Key moment: Shea Wigham putting a gun to Farrell’s head, not knowing that it’s going to jam.

‘Flatliners’ (1990)

Forget the rubbish 2017 remake with Ellen Page and Diego Luna, the original Flatliners is a great slice of pulpy supernatural sci-fi. Kiefer Sutherland leads a group of medical students in a series of dangerous experiments designed to investigate the afterlife – getting themselves addicted to “flatlining” as they black out for longer periods of time. Steering the philosophy lessons closer to ghost train horror, Schumacher turns in another cocky Brat Pack classic that looks like it was only ever really made to make the cast look cool and keep the audience wishing they were part of the same group.

Key moment: Sutherland’s descent into nightmare as he flatlines alone, remembering all his fears at once.

‘Phone Booth’ (2002)

Screenwriter Larry Cohen first pitched the idea of a movie shot entirely inside a phone box to Alfred Hitchcock, but he couldn’t work out a plot strong enough to keep his main character locked inside for long enough. 40 years later, Cohen took the script to Schumacher instead and figured out a tight, tense, sniper story that works perfectly for a real time thriller. It might have just been 80 minutes of Colin Farrell standing in a box (and Kiefer Sutherland speaking on the phone), but Schumacher kept things interesting by using every visual trick he knew.

Key moment: The bit where Colin Farrell stands in a box…


‘Batman Forever’ (1995)

Yes, the Tim Burton movies were better. Okay, Batman & Robin was awful enough to sink the whole franchise. But give Batman Forever a second chance and you’ll find a movie that’s got just as much flair and vision as Christopher Nolan’s trilogy (even if it is about as far from those films as it’s possible to get). Taking cues from the colourful, kid-friendly comic books instead of the gloomy graphic novels, Batman Forever sees Schumacher at his most visually playful – making a camp cartoon in neon paint and pointy nipples that still holds up as a hugely entertaining summer blockbuster. Batman was never the same again.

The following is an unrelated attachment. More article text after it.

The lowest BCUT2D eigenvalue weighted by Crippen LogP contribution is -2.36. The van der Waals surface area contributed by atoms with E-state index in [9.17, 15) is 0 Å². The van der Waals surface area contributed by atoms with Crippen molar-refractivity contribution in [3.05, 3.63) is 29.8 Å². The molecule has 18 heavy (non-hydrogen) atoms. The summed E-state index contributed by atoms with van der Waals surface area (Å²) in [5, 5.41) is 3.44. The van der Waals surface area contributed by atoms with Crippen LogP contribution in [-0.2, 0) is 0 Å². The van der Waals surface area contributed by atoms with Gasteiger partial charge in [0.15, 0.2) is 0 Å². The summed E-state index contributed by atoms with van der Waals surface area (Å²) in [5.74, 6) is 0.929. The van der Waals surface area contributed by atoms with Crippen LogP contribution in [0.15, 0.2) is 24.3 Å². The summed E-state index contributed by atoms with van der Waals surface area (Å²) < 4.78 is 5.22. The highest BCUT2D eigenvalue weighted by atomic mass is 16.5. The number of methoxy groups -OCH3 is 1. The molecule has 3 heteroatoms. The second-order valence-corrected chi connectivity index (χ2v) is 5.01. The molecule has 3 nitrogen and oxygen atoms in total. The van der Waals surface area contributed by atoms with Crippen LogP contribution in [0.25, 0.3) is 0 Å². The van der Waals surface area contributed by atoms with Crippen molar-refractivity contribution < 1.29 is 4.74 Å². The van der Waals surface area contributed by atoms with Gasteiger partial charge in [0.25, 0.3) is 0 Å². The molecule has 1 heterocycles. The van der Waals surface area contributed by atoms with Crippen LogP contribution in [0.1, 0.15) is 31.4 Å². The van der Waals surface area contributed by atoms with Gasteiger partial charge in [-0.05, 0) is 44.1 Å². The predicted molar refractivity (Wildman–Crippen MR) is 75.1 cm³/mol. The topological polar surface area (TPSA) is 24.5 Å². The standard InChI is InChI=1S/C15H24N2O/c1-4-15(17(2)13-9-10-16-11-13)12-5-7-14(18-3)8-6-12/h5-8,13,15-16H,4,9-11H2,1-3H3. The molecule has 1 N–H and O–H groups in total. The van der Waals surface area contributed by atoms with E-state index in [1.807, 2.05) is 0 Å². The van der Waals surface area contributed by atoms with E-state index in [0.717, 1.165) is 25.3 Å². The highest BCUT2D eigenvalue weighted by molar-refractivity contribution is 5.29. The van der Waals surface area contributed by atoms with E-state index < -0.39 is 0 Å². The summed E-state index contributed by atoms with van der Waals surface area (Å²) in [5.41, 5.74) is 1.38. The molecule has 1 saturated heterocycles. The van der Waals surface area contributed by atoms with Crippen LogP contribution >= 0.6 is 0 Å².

Key moment: Jim Carrey’s rubbery Riddler fighting Val Kilmer’s nipply Batman with exploding baseballs.

‘Falling Down’ (1993)

Before Fight Club, there was Falling Down. It might have looked like a more popcorn-friendly take on Gen-X nihilism at the time, but looking back through an LA haze of early-’90s anger, alienation and disillusionment the film still has plenty of teeth. Michael Douglas is the white collar worker who snaps on the freeway and starts fighting back at the broken society that landed him behind the desk job he’s just lost – using a baseball bat and a submachine gun to smash the American Dream to pieces. Smarter and sharper than anything else Schumacher ever made, it’s raw-edged, angry and still surprisingly funny.

Key moment: Douglas calmly asking for breakfast a few minutes after the fast food place has stopped serving it.

‘The Lost Boys’ (1987)

Falling Down might be Schumacher’s best film, but it’s not the one that he’s going to be remembered for. It’s not his coolest film either, or his most sexy, ridiculous, unique or influential – all titles held by the original teenage vampire movie, The Lost Boys. Pushing gothic horror through an ’80s rock music video lens and casting it entirely with stylish Brat Packers in trench coats, Schumacher’s stamp on the vampire genre gave way to everything from Buffy and Twilight to What We Do In The Shadows. Playing now like a grown-up Goonies with more hair products, The Lost Boys was unlike anything else at the time. A true pop culture classic by a true pop culture auteur.

Key moment: Corey Haim impaling a bad vamp on a beat box before uttering the most ’80s one-liner ever: “Death by stereo!”